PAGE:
The simulation showed that localized flow near the mixing disc changes significantly depending on its position in the stroke cycle. On the downstroke, with the membranes closed, the flow is pushed outward toward the tank walls at a high velocity. A vortex ring forms around the periphery of the mixing disc, which is beneficial to mixing and persists even after the mixing disc starts to move up again. The vortex generally follows the bulk flow, so the circulation pattern migrates toward the walls. When the mixing disc is moving up, the bulk of the fluid in the center column continues to move down, but now the mixing disc opposes this motion. With the membranes/holes open, the flow is free to bypass the mixing disc by moving through these holes, which further agitates flow. The localized vortices illustrated in the CFD results generate turbulence with the ability to mix even difficult powder/liquid solutions at a rate that will enhance conjoining the bulk fluid and powder/liquid product solution. The localized vortices near the disc show that air is not being entrained or pulled in; only unmixed product is pulled in through the submerged disc.

CFD simulations saved ASI hundreds of thousands of dollars.

To compare and predict scalability across various sizes, SimuTech engineers compared flow patterns of three different-sized mixers ― 250 liters, 1,500 liters and 5,000 liters ― to determine whether or not the tanks behave similarly. The results showed that flow patterns were largely unchanged in the larger devices as compared to the 250-liter baseline. Within a few seconds, all the tanks establish the pattern of flow moving up along the outer walls and down through the center column.

Mixer simulation 250 L
Mixer simulation 1500 L
Mixer simulation 5000 L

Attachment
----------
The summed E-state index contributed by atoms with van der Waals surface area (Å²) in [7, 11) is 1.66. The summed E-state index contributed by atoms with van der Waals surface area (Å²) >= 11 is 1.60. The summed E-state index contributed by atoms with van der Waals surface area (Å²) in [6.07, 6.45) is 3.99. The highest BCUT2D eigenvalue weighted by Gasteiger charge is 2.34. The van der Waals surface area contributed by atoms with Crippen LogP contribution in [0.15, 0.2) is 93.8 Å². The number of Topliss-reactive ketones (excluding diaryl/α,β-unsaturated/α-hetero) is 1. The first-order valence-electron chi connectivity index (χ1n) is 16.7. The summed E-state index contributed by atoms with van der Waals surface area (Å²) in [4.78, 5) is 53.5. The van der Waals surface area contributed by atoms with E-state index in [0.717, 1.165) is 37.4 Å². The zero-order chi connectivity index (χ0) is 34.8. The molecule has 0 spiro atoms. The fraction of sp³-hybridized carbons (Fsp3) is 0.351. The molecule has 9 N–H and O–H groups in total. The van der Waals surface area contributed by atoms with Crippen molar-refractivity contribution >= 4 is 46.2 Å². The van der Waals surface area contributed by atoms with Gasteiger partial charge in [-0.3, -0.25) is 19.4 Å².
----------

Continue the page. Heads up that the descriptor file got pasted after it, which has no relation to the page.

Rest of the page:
Flow circulation patterns for different tank sizes

The mixing patterns were observed directly through multiphase simulations with salt and BSA particles present in the tank. These results showed that at 6 seconds all three mixers had significantly suspended salt into the fluid. For the smallest equipment size, significant concentrations of salt were present at the top of the tank; even for the largest sizes, significant concentrations were present two-thirds of the way up the height of the tank. The near-neutrally buoyant BSA particles, which started in a thin layer at the top of the bag, were drawn down in the center column of descending fluid, then agitated by the mixing disc and eventually dispersed throughout the entire tank. The simulations showed that within 60 seconds, the concentrations throughout the tank were relatively uniform.

To quantify the mixing of BSA particles over a longer period of time, researchers created a monitor point in the three tanks. This point was placed 25 percent of the way up the height of the tank at a radial position of 75 percent. The results showed that the smaller tanks mixed faster than the larger tanks, but within practical limits, all tanks mixed very quickly. Within 60 seconds, the volume fractions in all of the tanks stabilized at about the same level. Overall, while slight differences were present in time scales in the different tanks, the tanks all scaled well, since they all mixed in less than a minute and displayed similar mixing patterns for the specific CFD testing conditions.

BSA simulations
BSA particle mixing patterns for different tank sizes
Because ASI engineers confirmed the simulation predictions with actual data in three sizes, they can draw a correlation between the actual and simulated data for application across the company’s entire portfolio of mixing products. Overall, CFD simulation saved hundreds of thousands of dollars, providing characterizations that apply to the overall scalability of ASI’s products and significantly reducing the need for building and testing prototypes.